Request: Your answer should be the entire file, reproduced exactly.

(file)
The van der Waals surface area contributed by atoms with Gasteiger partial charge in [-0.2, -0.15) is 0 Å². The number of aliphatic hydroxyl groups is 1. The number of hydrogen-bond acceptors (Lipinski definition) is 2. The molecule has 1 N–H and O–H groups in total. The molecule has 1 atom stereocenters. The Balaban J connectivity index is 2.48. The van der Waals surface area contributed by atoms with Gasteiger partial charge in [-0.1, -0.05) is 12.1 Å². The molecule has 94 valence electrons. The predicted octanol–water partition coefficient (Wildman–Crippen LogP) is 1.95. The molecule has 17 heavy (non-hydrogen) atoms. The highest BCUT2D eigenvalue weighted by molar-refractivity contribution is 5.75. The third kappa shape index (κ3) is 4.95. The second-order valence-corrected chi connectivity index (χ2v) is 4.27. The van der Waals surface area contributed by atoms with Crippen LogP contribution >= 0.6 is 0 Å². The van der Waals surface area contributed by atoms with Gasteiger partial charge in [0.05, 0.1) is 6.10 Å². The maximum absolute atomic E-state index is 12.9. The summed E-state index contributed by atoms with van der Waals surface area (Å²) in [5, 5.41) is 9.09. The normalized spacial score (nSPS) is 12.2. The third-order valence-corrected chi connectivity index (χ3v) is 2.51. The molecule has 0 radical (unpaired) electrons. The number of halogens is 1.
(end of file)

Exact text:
The van der Waals surface area contributed by atoms with Gasteiger partial charge in [-0.2, -0.15) is 0 Å². The number of aliphatic hydroxyl groups is 1. The number of hydrogen-bond acceptors (Lipinski definition) is 2. The molecule has 1 N–H and O–H groups in total. The molecule has 1 atom stereocenters. The Balaban J connectivity index is 2.48. The van der Waals surface area contributed by atoms with Gasteiger partial charge in [-0.1, -0.05) is 12.1 Å². The molecule has 94 valence electrons. The predicted octanol–water partition coefficient (Wildman–Crippen LogP) is 1.95. The molecule has 17 heavy (non-hydrogen) atoms. The highest BCUT2D eigenvalue weighted by molar-refractivity contribution is 5.75. The third kappa shape index (κ3) is 4.95. The second-order valence-corrected chi connectivity index (χ2v) is 4.27. The van der Waals surface area contributed by atoms with Crippen LogP contribution >= 0.6 is 0 Å². The van der Waals surface area contributed by atoms with Gasteiger partial charge in [0.05, 0.1) is 6.10 Å². The maximum absolute atomic E-state index is 12.9. The summed E-state index contributed by atoms with van der Waals surface area (Å²) in [5, 5.41) is 9.09. The normalized spacial score (nSPS) is 12.2. The third-order valence-corrected chi connectivity index (χ3v) is 2.51. The molecule has 0 radical (unpaired) electrons. The number of halogens is 1.